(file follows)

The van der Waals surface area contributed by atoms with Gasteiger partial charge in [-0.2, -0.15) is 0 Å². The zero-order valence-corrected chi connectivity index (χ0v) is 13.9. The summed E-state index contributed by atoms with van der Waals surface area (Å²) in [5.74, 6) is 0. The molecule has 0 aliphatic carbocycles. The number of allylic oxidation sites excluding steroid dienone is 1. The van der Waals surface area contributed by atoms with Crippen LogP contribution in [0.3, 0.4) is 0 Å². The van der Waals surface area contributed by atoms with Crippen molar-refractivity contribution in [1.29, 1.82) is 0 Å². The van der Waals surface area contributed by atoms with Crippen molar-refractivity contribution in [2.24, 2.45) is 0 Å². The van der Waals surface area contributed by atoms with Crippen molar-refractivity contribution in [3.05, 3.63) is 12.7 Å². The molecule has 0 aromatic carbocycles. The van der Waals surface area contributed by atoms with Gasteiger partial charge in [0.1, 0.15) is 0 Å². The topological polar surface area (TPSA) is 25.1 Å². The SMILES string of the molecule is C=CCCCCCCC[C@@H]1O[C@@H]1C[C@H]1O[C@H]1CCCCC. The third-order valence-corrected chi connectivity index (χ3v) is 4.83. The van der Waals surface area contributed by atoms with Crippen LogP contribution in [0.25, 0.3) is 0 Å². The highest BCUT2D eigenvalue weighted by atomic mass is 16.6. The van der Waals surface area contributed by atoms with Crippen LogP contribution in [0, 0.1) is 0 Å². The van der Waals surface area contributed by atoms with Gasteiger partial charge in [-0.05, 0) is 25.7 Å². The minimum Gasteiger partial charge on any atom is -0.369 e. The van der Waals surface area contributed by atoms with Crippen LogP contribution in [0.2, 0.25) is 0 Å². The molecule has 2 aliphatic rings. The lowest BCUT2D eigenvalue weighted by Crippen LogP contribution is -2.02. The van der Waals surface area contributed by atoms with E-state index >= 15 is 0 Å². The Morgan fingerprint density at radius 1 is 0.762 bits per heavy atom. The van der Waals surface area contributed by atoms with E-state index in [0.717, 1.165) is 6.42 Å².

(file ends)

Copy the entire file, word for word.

The van der Waals surface area contributed by atoms with Gasteiger partial charge in [-0.2, -0.15) is 0 Å². The zero-order valence-corrected chi connectivity index (χ0v) is 13.9. The summed E-state index contributed by atoms with van der Waals surface area (Å²) in [5.74, 6) is 0. The molecule has 0 aliphatic carbocycles. The number of allylic oxidation sites excluding steroid dienone is 1. The van der Waals surface area contributed by atoms with Crippen LogP contribution in [0.3, 0.4) is 0 Å². The van der Waals surface area contributed by atoms with Crippen molar-refractivity contribution in [1.29, 1.82) is 0 Å². The van der Waals surface area contributed by atoms with Crippen molar-refractivity contribution in [2.24, 2.45) is 0 Å². The van der Waals surface area contributed by atoms with Crippen molar-refractivity contribution in [3.05, 3.63) is 12.7 Å². The molecule has 0 aromatic carbocycles. The van der Waals surface area contributed by atoms with Gasteiger partial charge in [0.1, 0.15) is 0 Å². The topological polar surface area (TPSA) is 25.1 Å². The SMILES string of the molecule is C=CCCCCCCC[C@@H]1O[C@@H]1C[C@H]1O[C@H]1CCCCC. The third-order valence-corrected chi connectivity index (χ3v) is 4.83. The van der Waals surface area contributed by atoms with Crippen LogP contribution in [0.25, 0.3) is 0 Å². The highest BCUT2D eigenvalue weighted by atomic mass is 16.6. The van der Waals surface area contributed by atoms with Crippen LogP contribution in [0, 0.1) is 0 Å². The van der Waals surface area contributed by atoms with Gasteiger partial charge in [-0.05, 0) is 25.7 Å². The minimum Gasteiger partial charge on any atom is -0.369 e. The van der Waals surface area contributed by atoms with Crippen LogP contribution in [0.2, 0.25) is 0 Å². The molecule has 2 aliphatic rings. The lowest BCUT2D eigenvalue weighted by Crippen LogP contribution is -2.02. The van der Waals surface area contributed by atoms with E-state index >= 15 is 0 Å². The Morgan fingerprint density at radius 1 is 0.762 bits per heavy atom. The van der Waals surface area contributed by atoms with E-state index in [0.717, 1.165) is 6.42 Å².